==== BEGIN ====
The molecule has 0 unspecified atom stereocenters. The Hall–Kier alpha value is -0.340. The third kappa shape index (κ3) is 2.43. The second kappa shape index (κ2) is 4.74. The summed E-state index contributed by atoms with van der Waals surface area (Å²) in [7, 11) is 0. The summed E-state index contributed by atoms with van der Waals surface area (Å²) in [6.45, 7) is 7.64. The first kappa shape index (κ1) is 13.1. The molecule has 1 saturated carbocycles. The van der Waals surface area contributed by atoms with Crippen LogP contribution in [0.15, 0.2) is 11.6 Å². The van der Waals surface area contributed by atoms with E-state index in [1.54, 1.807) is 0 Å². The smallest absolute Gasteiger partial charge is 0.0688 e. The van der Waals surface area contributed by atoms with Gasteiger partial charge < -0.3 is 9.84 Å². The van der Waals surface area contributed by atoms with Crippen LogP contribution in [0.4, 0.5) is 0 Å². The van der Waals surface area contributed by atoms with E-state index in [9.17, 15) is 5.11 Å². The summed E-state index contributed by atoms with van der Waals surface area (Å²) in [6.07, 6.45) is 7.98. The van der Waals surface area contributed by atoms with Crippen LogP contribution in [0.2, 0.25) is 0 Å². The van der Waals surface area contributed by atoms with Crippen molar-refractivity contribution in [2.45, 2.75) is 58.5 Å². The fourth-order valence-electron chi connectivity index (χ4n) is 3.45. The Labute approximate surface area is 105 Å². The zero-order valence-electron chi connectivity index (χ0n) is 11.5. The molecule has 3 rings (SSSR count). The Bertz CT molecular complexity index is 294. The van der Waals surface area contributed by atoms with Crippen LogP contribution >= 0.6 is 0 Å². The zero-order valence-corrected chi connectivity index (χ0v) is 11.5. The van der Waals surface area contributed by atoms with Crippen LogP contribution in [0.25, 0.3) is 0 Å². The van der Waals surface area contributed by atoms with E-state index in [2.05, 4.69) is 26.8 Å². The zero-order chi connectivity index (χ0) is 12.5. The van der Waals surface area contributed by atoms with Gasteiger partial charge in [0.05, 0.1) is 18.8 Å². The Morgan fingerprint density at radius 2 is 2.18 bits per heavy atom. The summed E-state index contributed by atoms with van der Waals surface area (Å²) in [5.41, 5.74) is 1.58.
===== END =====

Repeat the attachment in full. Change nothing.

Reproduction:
The molecule has 0 unspecified atom stereocenters. The Hall–Kier alpha value is -0.340. The third kappa shape index (κ3) is 2.43. The second kappa shape index (κ2) is 4.74. The summed E-state index contributed by atoms with van der Waals surface area (Å²) in [7, 11) is 0. The summed E-state index contributed by atoms with van der Waals surface area (Å²) in [6.45, 7) is 7.64. The first kappa shape index (κ1) is 13.1. The molecule has 1 saturated carbocycles. The van der Waals surface area contributed by atoms with Crippen LogP contribution in [0.15, 0.2) is 11.6 Å². The van der Waals surface area contributed by atoms with E-state index in [1.54, 1.807) is 0 Å². The smallest absolute Gasteiger partial charge is 0.0688 e. The van der Waals surface area contributed by atoms with Gasteiger partial charge < -0.3 is 9.84 Å². The van der Waals surface area contributed by atoms with Crippen LogP contribution in [0.4, 0.5) is 0 Å². The van der Waals surface area contributed by atoms with E-state index in [9.17, 15) is 5.11 Å². The summed E-state index contributed by atoms with van der Waals surface area (Å²) in [6.07, 6.45) is 7.98. The van der Waals surface area contributed by atoms with Crippen LogP contribution in [0.2, 0.25) is 0 Å². The van der Waals surface area contributed by atoms with Crippen molar-refractivity contribution in [2.45, 2.75) is 58.5 Å². The fourth-order valence-electron chi connectivity index (χ4n) is 3.45. The Labute approximate surface area is 105 Å². The zero-order valence-electron chi connectivity index (χ0n) is 11.5. The molecule has 3 rings (SSSR count). The Bertz CT molecular complexity index is 294. The van der Waals surface area contributed by atoms with Crippen LogP contribution >= 0.6 is 0 Å². The zero-order valence-corrected chi connectivity index (χ0v) is 11.5. The van der Waals surface area contributed by atoms with Crippen LogP contribution in [0.25, 0.3) is 0 Å². The van der Waals surface area contributed by atoms with E-state index in [2.05, 4.69) is 26.8 Å². The zero-order chi connectivity index (χ0) is 12.5. The van der Waals surface area contributed by atoms with Gasteiger partial charge in [0.05, 0.1) is 18.8 Å². The Morgan fingerprint density at radius 2 is 2.18 bits per heavy atom. The summed E-state index contributed by atoms with van der Waals surface area (Å²) in [5.41, 5.74) is 1.58.